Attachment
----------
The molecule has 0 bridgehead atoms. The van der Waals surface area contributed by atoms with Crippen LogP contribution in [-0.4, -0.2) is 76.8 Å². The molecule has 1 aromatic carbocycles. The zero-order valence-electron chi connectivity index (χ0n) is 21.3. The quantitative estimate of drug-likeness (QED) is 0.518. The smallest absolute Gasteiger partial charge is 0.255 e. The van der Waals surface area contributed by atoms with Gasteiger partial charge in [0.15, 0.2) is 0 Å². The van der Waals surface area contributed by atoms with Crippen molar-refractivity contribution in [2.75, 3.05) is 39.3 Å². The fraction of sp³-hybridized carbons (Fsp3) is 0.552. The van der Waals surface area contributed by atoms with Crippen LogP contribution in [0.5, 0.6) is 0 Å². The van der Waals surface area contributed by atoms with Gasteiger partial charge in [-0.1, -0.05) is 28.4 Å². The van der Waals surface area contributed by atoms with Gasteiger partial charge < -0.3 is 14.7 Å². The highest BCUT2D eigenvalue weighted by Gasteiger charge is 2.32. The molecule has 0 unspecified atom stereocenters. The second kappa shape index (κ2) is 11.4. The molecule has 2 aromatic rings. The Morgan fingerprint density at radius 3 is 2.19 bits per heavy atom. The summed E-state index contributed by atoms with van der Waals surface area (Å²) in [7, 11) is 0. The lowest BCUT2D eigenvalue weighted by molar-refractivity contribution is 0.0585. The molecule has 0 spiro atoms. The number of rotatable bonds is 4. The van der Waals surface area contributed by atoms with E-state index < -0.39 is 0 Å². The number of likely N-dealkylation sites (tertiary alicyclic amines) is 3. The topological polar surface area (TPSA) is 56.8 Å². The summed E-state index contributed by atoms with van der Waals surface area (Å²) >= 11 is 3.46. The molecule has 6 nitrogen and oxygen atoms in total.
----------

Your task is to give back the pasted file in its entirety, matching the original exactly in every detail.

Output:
The molecule has 0 bridgehead atoms. The van der Waals surface area contributed by atoms with Crippen LogP contribution in [-0.4, -0.2) is 76.8 Å². The molecule has 1 aromatic carbocycles. The zero-order valence-electron chi connectivity index (χ0n) is 21.3. The quantitative estimate of drug-likeness (QED) is 0.518. The smallest absolute Gasteiger partial charge is 0.255 e. The van der Waals surface area contributed by atoms with Gasteiger partial charge in [0.15, 0.2) is 0 Å². The van der Waals surface area contributed by atoms with Crippen molar-refractivity contribution in [2.75, 3.05) is 39.3 Å². The fraction of sp³-hybridized carbons (Fsp3) is 0.552. The van der Waals surface area contributed by atoms with Crippen LogP contribution in [0.5, 0.6) is 0 Å². The van der Waals surface area contributed by atoms with Gasteiger partial charge in [-0.1, -0.05) is 28.4 Å². The van der Waals surface area contributed by atoms with Gasteiger partial charge < -0.3 is 14.7 Å². The highest BCUT2D eigenvalue weighted by Gasteiger charge is 2.32. The molecule has 0 unspecified atom stereocenters. The second kappa shape index (κ2) is 11.4. The molecule has 2 aromatic rings. The Morgan fingerprint density at radius 3 is 2.19 bits per heavy atom. The summed E-state index contributed by atoms with van der Waals surface area (Å²) in [7, 11) is 0. The lowest BCUT2D eigenvalue weighted by molar-refractivity contribution is 0.0585. The molecule has 0 spiro atoms. The number of rotatable bonds is 4. The van der Waals surface area contributed by atoms with E-state index < -0.39 is 0 Å². The number of likely N-dealkylation sites (tertiary alicyclic amines) is 3. The topological polar surface area (TPSA) is 56.8 Å². The summed E-state index contributed by atoms with van der Waals surface area (Å²) >= 11 is 3.46. The molecule has 6 nitrogen and oxygen atoms in total.